Quick meals with polenta

Author: Lisa Featherby
Photography: William Meppem

Legions of northern Italians can't be wrong - this versatile cornmeal makes the ideal mainstay for so many meals.

Polenta is great comfort food and its neutral flavour makes it very versatile. The traditional way of cooking it is simply with water and salt, but a good homemade stock does it plenty of favours; it's also often served enriched with plenty of butter and cheese.

You don't necessarily need to stand sentry over it while it cooks. We whisk our polenta into boiling water, then reduce the heat to very low and stir it until it starts to thicken - anywhere from five to 20 minutes - then cover it and stir occasionally until it's done.

The amount of liquid you need depends on the coarseness and kind you're using, but it's roughly a litre to 200gm of coarse polenta. The cheap instant stuff has next to no flavour, so source a good Italian stoneground polenta, especially when polenta is the star of the dish. (We like Mulino Marino, imported by Lario International.) As with wheat flour, polenta that is stone-milled contains a lot more of the oil of the grain, which shortens its shelf-life but gives it a vastly superior texture and flavour.

Lemon polenta cake
Serves 8-10
Preheat oven to 160C. Soak 110gm fine polenta in 80ml boiling water in a heatproof bowl (10 minutes). Beat 200gm softened butter with 130gm caster sugar and 1 tbsp honey in an electric mixer until pale and fluffy. Beat in 3 large eggs one at a time. Stir in 90gm self-raising flour, 60ml milk, grated rind of 1 lemon and the polenta and a pinch salt. Tip into a paper-lined 20cm cake tin, smooth top and bake until golden and a skewer withdraws clean (50-55 minutes; cover cake with foil if it colours too quickly). Cool in tin, then turn out onto a wire rack. Mix 110gm pure icing sugar with 1½ tbsp lemon juice, drizzle onto cooled cake, grate lemon rind over and scatter with chopped pistachios.

Polenta with sausage ragù
Serves 6
Sauté 80gm diced mild pancetta and ½ diced onion in a saucepan with 1 tbsp olive oil until tender (12-15 minutes). Add 600gm chopped beef sausages and brown (4-6 minutes). Add 1 tbsp each rosemary and tomato paste and stir briefly, then add 200ml red wine, 125ml chicken stock and simmer until sauce reduces and meat is cooked (5-7 minutes) Skim oil and keep warm. Cook 200gm polenta according to packet instructions, stir in 100gm grated parmesan and serve with ragù.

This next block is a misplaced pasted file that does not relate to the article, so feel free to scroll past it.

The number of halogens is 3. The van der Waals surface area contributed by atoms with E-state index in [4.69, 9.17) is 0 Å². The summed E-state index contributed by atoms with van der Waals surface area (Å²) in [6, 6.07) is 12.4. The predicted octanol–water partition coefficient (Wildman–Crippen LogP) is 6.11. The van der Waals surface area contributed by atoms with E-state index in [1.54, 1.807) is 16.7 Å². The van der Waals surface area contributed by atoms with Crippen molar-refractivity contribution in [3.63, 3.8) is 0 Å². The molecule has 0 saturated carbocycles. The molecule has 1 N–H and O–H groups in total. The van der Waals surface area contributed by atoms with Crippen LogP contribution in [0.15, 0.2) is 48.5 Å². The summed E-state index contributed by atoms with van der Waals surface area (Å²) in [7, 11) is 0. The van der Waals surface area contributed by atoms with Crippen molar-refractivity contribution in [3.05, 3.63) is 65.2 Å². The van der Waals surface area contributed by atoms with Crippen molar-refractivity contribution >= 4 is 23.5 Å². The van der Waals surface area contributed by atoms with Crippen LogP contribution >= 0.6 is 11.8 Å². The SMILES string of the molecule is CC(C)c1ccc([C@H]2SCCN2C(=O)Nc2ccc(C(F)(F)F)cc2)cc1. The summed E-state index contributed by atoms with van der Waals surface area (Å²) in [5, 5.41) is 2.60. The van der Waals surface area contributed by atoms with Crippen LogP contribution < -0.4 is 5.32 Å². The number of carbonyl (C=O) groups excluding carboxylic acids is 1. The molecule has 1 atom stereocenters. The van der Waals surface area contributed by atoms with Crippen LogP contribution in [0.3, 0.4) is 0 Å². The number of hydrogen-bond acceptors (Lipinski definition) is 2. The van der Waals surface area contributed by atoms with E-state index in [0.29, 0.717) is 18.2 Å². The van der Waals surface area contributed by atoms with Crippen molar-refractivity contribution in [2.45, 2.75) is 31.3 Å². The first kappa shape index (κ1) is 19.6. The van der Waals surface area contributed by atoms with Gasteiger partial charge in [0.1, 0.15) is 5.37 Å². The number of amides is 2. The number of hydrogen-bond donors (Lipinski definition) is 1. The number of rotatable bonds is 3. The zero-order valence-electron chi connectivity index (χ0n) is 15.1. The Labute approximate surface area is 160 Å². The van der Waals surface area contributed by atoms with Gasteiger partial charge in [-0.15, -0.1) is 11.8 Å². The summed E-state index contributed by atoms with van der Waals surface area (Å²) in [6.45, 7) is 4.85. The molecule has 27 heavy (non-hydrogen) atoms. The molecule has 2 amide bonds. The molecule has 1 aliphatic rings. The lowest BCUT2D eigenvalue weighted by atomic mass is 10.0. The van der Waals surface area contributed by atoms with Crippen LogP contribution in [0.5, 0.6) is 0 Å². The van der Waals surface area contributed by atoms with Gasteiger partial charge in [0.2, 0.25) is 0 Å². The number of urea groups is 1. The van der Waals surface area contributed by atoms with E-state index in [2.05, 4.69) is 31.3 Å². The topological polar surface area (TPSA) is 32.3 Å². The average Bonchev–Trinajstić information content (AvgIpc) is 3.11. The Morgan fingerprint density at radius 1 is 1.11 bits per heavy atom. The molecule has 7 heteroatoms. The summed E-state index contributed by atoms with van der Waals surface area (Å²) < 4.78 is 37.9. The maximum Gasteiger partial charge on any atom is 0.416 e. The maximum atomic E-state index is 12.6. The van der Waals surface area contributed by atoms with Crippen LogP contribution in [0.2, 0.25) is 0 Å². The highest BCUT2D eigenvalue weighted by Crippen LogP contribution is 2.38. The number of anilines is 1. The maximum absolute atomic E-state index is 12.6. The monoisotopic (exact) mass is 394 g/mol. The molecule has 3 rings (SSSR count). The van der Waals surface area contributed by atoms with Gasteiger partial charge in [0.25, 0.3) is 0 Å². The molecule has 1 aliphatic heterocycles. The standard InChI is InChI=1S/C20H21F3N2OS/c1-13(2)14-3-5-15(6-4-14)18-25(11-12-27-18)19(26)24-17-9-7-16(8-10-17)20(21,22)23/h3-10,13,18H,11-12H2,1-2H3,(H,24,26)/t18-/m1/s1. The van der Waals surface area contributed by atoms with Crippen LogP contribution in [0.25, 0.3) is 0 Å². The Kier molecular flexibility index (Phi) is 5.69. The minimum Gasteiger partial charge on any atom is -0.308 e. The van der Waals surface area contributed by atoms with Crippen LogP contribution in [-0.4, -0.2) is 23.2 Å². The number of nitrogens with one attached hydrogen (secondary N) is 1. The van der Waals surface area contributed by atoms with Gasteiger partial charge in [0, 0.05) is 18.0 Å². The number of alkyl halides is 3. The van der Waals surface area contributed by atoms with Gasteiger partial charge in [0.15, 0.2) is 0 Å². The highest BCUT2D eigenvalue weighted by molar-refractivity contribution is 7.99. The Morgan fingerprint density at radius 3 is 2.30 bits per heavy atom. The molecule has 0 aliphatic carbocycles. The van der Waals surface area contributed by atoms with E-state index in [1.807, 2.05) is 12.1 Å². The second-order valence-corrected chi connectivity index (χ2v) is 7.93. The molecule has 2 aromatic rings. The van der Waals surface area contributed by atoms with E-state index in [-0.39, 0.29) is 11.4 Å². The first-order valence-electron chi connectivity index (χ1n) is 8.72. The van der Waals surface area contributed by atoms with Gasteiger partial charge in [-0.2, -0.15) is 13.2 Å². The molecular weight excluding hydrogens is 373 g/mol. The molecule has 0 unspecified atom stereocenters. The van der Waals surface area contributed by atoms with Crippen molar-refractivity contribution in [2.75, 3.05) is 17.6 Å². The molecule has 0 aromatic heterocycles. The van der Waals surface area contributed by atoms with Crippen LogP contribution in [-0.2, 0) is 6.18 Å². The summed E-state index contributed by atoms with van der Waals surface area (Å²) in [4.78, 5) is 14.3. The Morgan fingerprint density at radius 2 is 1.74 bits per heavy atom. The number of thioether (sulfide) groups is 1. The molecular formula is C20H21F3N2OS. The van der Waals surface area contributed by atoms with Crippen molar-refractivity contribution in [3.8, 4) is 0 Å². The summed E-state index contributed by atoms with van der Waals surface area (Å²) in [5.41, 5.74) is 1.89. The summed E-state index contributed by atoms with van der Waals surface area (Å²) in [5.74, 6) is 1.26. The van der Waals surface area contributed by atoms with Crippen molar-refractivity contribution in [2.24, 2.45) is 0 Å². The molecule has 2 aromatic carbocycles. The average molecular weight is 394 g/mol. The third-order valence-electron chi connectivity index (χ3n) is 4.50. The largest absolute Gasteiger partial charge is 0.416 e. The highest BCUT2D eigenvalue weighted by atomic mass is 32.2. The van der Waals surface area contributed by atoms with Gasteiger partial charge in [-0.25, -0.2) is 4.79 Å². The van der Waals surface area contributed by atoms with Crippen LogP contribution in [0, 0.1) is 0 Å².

Fried sage and Gorgonzola polenta
Serves 6 as an appetiser
Butter a 20cm-square baking dish. Cook 200gm polenta according to packet instructions. Stir in 100gm grated parmesan, 30gm butter and 1 tbsp finely chopped sage, season to taste and pour half into the dish. Dot with 100gm Gorgonzola, pour in remaining polenta, cover with plastic wrap and refrigerate overnight. Heat 2cm vegetable oil in a frying pan over high heat. Cut polenta into squares, ensuring Gorgonzola is in the centre of the squares, and fry until golden on both sides (2-3 minutes).

Winter greens pie with a polenta crust
Serves 6
Combine 90gm fine polenta and 200ml boiling water in a heatproof bowl and soak (10 minutes). Process 250gm self-raising flour and 150gm diced butter in a food processor until combined. Mix in 1 egg and polenta, then transfer to a piece of baking paper, place another piece of baking paper on top and roll out to a large round to cover a large pie dish and refrigerate until firm (20 minutes). Preheat oven to 180C. Cook ½ diced onion in 1 tbsp olive oil in a saucepan over medium heat until softened. Add 1 bunch chopped silverbeet and 1 grated garlic clove and stir until wilted (2 minutes). Stir in 130gm chopped preserved artichokes, ¼ cup chopped dill and finely grated rind of 1 lemon and transfer to pie dish. Scatter with 200gm feta, top with pastry and bake until golden (30 minutes).

Hot tips
+ Use a heavy-based pan for cooking polenta; even heat distribution lessens the chance of it catching.

+ Pour leftover polenta into a container and refrigerate it to set; the next day top it with your choice of cheese and bake it.

+ Make your own corn chips by rolling leftover soft polenta between two sheets of baking paper, then dry in the oven.

Here are more polenta recipes to try.

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